Changing file CREATE time on Win10

Discussion in 'Programming & Software Development' started by spotted, Jan 3, 2021.

  1. spotted

    spotted Member

    Joined:
    Nov 10, 2010
    Messages:
    420
    Location:
    Sydney
    Using linux subsystem on Win10. I have ubuntu.
    Touch doesn't change CREATE time, only access/modified.
    The only way to change CREATE time to current time is to use copy.

    In theory I can do
    `
    mv "${FILENAME}" tmp$$
    cp --no-preserve=all tmp$$ "${FILENAME}"
    `

    If you run these commands and pause and refresh explorer between them, it would work.
    But there's some memory in effect. If you run the commands 1 after the next, the new copy would actually keep the create time of the old file.

    I'm not sure what's going on here. Even if I delete "${FILENAME}" and do cp again, it still has the old create time.

    Here's the killer.
    I copy tmp$$ to x. X has today's create as it never existed.
    I copy x to "${FILENAME}" , it still has the old create time!

    How can I do this?

    I have a stupid program that uses create time to sort files.
     
  2. grs1961

    grs1961 Member

    Joined:
    Jan 21, 2005
    Messages:
    528
    Location:
    Melbourne
    The various utilities you are using all maintain and propagate the creation time of the file, for various sensible and performance related reasons.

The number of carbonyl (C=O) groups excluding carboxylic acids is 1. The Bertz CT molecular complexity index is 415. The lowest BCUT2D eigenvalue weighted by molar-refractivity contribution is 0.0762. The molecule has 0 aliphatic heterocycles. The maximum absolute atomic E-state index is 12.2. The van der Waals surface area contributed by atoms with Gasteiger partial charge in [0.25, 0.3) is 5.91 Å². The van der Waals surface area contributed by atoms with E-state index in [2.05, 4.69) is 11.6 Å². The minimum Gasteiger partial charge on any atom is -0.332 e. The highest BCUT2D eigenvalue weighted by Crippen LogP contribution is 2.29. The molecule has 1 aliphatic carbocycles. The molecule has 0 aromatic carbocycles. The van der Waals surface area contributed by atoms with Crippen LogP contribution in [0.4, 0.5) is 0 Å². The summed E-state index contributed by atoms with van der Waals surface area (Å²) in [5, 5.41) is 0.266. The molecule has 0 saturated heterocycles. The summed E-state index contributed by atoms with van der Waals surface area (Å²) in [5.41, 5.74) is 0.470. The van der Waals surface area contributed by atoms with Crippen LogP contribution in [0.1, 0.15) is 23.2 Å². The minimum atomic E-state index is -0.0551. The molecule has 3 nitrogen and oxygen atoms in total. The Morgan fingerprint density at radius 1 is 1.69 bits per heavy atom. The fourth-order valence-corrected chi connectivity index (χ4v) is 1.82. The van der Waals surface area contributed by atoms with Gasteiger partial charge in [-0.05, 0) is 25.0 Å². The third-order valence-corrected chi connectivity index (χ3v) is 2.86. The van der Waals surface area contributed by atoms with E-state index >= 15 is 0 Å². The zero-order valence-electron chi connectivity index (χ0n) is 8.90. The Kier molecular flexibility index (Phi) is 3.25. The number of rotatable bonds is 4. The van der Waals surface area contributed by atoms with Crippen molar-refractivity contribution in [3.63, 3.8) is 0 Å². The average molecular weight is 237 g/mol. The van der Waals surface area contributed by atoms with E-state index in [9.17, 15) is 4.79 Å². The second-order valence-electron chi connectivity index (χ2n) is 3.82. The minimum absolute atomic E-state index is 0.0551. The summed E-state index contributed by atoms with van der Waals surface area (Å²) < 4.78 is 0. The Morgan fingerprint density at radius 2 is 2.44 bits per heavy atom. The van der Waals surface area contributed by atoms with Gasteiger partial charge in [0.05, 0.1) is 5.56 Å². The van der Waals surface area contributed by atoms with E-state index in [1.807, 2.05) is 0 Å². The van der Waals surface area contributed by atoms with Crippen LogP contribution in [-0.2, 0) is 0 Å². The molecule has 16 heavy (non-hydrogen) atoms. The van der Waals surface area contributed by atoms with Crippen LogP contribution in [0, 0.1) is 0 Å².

If you want to create a "really" new copy, you'll have to do it the old fashioned-way, write (or find) a program that deletes the target file, re-creates the target file, then opens the source file, reads that and writes it out.

    A bit like this (note written for UNIX without enough error checking):

    Code:
    #include <errno.h>
    #include <string.h>
    #include <unistd.h>
    
    int
    main(int argc, char *argv[])
    {
       int c;
       FILE *ifp, *ofp;
    
       if (argc != 2)
       {  
          fprintf(stderr, "usage: %s infile outfile\nNOTE: outfile is unlink()ed before infile is copied to it.\n",
                argv[0]);
          return 1;
       }
       if ((ifp = fopen(argv[1], "rb")) == NULL)
       {  
          fprintf(stderr, "%s: failed to open \"%s\" for input, errno: %d, %s\n",
                argv[1], errno, strerror(errno));
          return 2;
       }
       if (unlink(argv[2]) != 0)
       {  
          if (errno != ENOENT)
          {  
             fprintf(stderr, "%s: failed to unlink \"%s\", errno: %d, %s\n",
                   argv[2], errno, strerror(errno));
             return 3;
          }
       }
       if ((ofp = fopen(argv[2], "wb")) == NULL)
       {  
          fprintf(stderr, "%s: failed to open \"%s\" for output, errno: %d, %s\n",
                argv[2], errno, strerror(errno));
          return 4;
       }
       errno = 0;
       while ((c = getc(ifp)) != EOF)
       {  
          putc(c, ofp);
       }
       fclose(ifp);
       fclose(ofp);
       return 0;
    }
    
     
    Last edited: Jan 3, 2021

Share This Page

Advertisement: